Part 2 Annulment order on grounds “ought not to have been made”

July 2008

Part 2 Annulment order on grounds “ought not to have been made”

6A.12 Examples of grounds where bankruptcy order ought not to have been made

Examples or circumstances where the bankruptcy order may be annulled on the ‘ought not to have been made’ grounds are:

  1. where it seems that the bankruptcy proceedings may have been an abuse of the process of the court, the official receiver may report the facts to the court with a view to having the bankruptcy order annulled, but before doing so should consult with Technical Section (in practice, the bankrupt will be concerned by these events and will make this application himself/herself).
  2. a bankruptcy order made against a minor (i.e. someone under the age of eighteen - section 1(1) Family Law Reform Act 1969) in respect of a debt or debts not legally enforceable against him/her (i.e. for a non "necessary" item) must be annulled (re Davenport [1963] 1 WLR 817 CA). Where a minor owes legally enforceable debts, a bankruptcy order can be made against him/her either on his/her own petition or that of a creditor;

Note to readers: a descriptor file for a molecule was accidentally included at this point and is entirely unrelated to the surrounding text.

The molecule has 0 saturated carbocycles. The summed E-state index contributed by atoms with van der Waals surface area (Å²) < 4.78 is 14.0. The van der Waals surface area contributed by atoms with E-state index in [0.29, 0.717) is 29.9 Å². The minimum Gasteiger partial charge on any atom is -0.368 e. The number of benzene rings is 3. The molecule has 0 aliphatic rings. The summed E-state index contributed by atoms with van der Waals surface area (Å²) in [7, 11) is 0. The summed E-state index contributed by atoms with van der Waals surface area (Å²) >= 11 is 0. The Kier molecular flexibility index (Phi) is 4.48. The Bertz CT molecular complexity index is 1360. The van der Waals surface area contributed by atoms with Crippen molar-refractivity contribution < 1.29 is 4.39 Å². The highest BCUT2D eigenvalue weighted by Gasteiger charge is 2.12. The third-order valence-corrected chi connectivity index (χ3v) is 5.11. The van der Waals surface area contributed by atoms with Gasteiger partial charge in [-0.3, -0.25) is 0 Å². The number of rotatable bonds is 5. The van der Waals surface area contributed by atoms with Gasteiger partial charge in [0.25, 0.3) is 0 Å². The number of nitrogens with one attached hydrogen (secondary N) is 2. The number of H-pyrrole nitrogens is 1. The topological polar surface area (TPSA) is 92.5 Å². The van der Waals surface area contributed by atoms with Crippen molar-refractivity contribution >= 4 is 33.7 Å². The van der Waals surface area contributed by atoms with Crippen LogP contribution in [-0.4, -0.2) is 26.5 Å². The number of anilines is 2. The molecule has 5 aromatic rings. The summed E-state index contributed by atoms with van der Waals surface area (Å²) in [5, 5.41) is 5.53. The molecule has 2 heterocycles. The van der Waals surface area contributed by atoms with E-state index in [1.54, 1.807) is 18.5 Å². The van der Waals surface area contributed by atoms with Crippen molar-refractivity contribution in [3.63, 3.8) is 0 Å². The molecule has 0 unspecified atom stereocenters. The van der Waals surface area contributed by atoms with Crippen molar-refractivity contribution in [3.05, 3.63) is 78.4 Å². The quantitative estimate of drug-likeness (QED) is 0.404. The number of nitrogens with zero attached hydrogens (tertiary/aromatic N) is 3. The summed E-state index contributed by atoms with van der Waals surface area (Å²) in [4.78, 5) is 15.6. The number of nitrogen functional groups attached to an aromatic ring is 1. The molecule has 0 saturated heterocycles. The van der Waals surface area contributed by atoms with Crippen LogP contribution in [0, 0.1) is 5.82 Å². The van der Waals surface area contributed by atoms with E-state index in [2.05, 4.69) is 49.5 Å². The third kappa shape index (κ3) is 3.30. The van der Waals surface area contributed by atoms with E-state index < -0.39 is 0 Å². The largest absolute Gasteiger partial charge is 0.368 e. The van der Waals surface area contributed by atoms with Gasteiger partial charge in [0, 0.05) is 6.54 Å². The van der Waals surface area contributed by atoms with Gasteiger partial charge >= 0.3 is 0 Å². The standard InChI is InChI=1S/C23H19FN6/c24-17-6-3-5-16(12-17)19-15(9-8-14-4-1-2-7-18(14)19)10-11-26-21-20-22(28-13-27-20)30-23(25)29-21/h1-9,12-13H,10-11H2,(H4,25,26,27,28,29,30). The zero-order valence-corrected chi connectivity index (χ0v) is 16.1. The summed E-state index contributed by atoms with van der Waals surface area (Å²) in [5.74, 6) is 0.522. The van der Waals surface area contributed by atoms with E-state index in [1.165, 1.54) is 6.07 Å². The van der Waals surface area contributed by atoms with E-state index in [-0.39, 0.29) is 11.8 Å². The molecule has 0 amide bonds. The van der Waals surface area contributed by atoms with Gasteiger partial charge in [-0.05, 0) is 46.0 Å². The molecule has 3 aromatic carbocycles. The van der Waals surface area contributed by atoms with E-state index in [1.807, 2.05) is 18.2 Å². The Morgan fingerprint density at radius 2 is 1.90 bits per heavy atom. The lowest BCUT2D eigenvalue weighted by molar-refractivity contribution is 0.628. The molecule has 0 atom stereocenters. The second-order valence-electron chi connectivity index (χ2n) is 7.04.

3. if the official receiver finds that there are no debts provable in the bankruptcy, he/she should draw this to the attention of the bankrupt and the petitioning creditor with a view to an application being set down for annulment. Where neither the bankrupt nor the petitioner sets down an application, the official receiver might seek the court’s directions on the matter[Note 1].
  4. where service was defective prior to the making of the bankruptcy order. 
  5. where an earlier bankruptcy order was made in another court, unknown to the petitioner in the later case (see also paragraphs 6A.9 to 6A.11).


6A.13 Court requirements for ‘ought not to have been made’ applications

Except in genuine cases (e.g. double bankruptcy orders against the same person see paragraphs 6A.9 to 6A.11), in agreeing to hear an application  for annulment on the grounds the order ought not to have been made, the court considers that it is granting the bankrupt an indulgence, in return for which it looks to see if there has been full co-operation with the official receiver, and it takes into consideration the extent of the bankrupt’s assets and liabilities.